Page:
Psyop’s David Chontos Brings CG Singers to the Stage
CG Supervisor David Chontos from Psyop in Los Angeles has entered an unusual and original project into the AEAF Awards. In his photoreal, animated CG short film titled 'Sisters', set to music by singer Fever Ray, viewers find themselves in an abandoned theatre where a pair of performers, twin mechanical puppets, is trapped in the ruins of their former glory. Finding inspiration still beating in her mechanical heart, one of them urges the other to stand. We watch as they sing together once more on the crumbling stage.
See the full video here on the AEAF website.
David said that the concepts behind his short range from the fragility of modern technology to the cruelty of passing time. “I started the film as project that described my capabilities more accurately than my commercial work did,” he said. “It became a passionate distraction, not just for myself, but for fellow artists at Psyop who were in between productions and looking for something different to work on.
Building a Theatre
“Using my background as a CG lead, I created all of the design and look development myself and then partnered with other Psyop artists to complete the film. The result was a great collaborative and learning experience.” The team worked in Maya, rendered shots in Arnold, and did the compositing in Nuke.
They constructed the theatre intact at the start, with three different levels of plaster, steel mesh and wood, and then used a dynamic destruction simulator to break the holes through the ceiling and floor, creating natural piles of debris and splintered wood. Then they dropped curtains and fabric debris on top of all of that. They built the entire 360° space, even including the space beneath the stage and the floor, which allowed some unusual camera moves.
Abundant photoreal textures, materials and detail were required for the objects that are slowly falling apart around the sisters. Surprisingly, source material for researching, referencing and recreating them wasn’t hard to find. David commented, “There’s an unfortunate number of abandoned old theatres in the world that provided remarkable inspiration and very specific photographic evidence. The pipe organ is my favourite. It certainly referenced a lot of photography and was meticulously modelled and textured for all of those close-up shots.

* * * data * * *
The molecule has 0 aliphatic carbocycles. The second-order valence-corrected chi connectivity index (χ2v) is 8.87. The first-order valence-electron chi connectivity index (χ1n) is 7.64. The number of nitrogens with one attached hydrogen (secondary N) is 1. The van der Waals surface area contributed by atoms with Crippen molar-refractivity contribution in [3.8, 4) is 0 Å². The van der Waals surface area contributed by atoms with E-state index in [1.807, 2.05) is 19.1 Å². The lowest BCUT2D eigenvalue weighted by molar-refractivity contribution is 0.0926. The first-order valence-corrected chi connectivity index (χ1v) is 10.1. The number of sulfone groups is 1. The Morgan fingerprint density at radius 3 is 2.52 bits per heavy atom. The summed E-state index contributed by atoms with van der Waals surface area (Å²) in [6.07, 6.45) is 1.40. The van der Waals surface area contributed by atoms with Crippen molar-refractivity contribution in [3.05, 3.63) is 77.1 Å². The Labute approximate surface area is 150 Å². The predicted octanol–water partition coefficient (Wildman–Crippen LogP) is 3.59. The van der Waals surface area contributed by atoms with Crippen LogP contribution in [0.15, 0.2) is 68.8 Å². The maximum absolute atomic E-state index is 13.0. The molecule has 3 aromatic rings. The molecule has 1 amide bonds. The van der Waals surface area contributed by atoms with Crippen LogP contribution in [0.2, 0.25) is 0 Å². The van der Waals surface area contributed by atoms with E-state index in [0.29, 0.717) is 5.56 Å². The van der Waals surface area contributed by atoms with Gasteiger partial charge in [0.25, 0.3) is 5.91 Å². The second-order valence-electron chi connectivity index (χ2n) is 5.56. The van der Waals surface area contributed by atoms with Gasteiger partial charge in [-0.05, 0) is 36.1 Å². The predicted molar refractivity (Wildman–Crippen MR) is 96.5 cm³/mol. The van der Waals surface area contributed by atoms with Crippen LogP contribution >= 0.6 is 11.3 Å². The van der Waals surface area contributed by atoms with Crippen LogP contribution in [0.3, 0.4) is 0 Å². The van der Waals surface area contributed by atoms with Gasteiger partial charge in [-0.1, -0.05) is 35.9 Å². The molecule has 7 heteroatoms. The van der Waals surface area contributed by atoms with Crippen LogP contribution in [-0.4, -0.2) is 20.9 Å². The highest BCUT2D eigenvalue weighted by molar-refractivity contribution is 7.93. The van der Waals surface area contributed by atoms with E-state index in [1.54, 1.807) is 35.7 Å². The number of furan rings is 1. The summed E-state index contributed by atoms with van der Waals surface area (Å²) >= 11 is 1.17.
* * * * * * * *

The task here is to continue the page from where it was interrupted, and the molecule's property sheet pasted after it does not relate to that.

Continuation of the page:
“The spider webs were all dynamically created by first using a particle scattering plugin, and then draping those particles with dynamic splines. A layer of particle dust was added as well, colliding with all of the surfaces in the scene and using lots and lots of layers of small details.”
David’s characters are mechanical puppets that come to life on their own, and are inspired partly by the work of Marina Bychkova who makes small, jointed dolls. “There is definitely some of them in the girls. They are also related to Bjork’s robotic likeness from ‘All is Full of Love”, to vintage porcelain dolls, to existing humanoid robots and even to Victorian clockwork automata,” said David.
“Also, the sculptress Jessica Joslin creates amazing animal characters using Victorian plumbing and ornamental fixtures. The sisters’ spine design was inspired largely by her work. They have actual human skeletal parts, although made of bronze instead of bone. Most of the joint connections became ball joints to help facilitate their smooth motions, but there is a human skeleton underneath. The hands are based on a real metal prosthetic hand from the early 20th century. That underlying structure was then covered with ceramic pieces to give them a softer look.”
However, the jaws throw a spanner in the works, giving them - and the whole production at certain moments - a menacing look that contrasts with their touching devotion to each other. “It is one of the more unsettling aspects of their design, and seems to really work,” he said. “You can almost imagine them as human - they are pretty, they have almost all of the right parts, and when you take away even just a small piece of the cheek, it makes you feel as though their ‘flesh’ is injured. You imagine it might even be painful.”
The sisters’ motion owes to a large extent to the famous modern dance performer Martha Graham – but working with abstract, contemporary dance moves isn’t the usual order for an animation team, especially when the dancers are also puppets. To help, David worked with a choreographer to help express their awakening in a story told through dance, filming the performances from multiple angles which gave the team some great reference. The rest they simply made up themselves.
Facial animation brought a few more challenges. David said, “I didn’t want to be able to move their faces around too much, for fear it would make them too human. So we restricted their movement as much as we could, and the result is exactly as intended - they look like they know they can’t express themselves fully.”
The lighting is important in the characters’ dark world. They found the lighting could only work from one very specific angle to reach the centre of the stage, so the characters and lighting setup is exactly the same in every shot. Contributing to the story, the cool moonlight shining down on the sisters helps wake them up, and the warmer, flickering lights from the stage are a direct link to their heartbeat.
“Almost all of the bulbs on the stage are all actually casting light, not from point lights inside of the bulbs, but from the actual geometry of the filaments inside each glass bulb - expensive to render, but with arguably better results,” David noted.
“The rendering was done entirely in one beauty pass, none of the elements, other than color correction, was added in compositing. All the volumetrics, motion blur, atmospheric particles, and depth of field were rendered together, without even creating foreground and background splits.”
See all of Psyop’s entries into the AEAF Awards here. www.psyop.com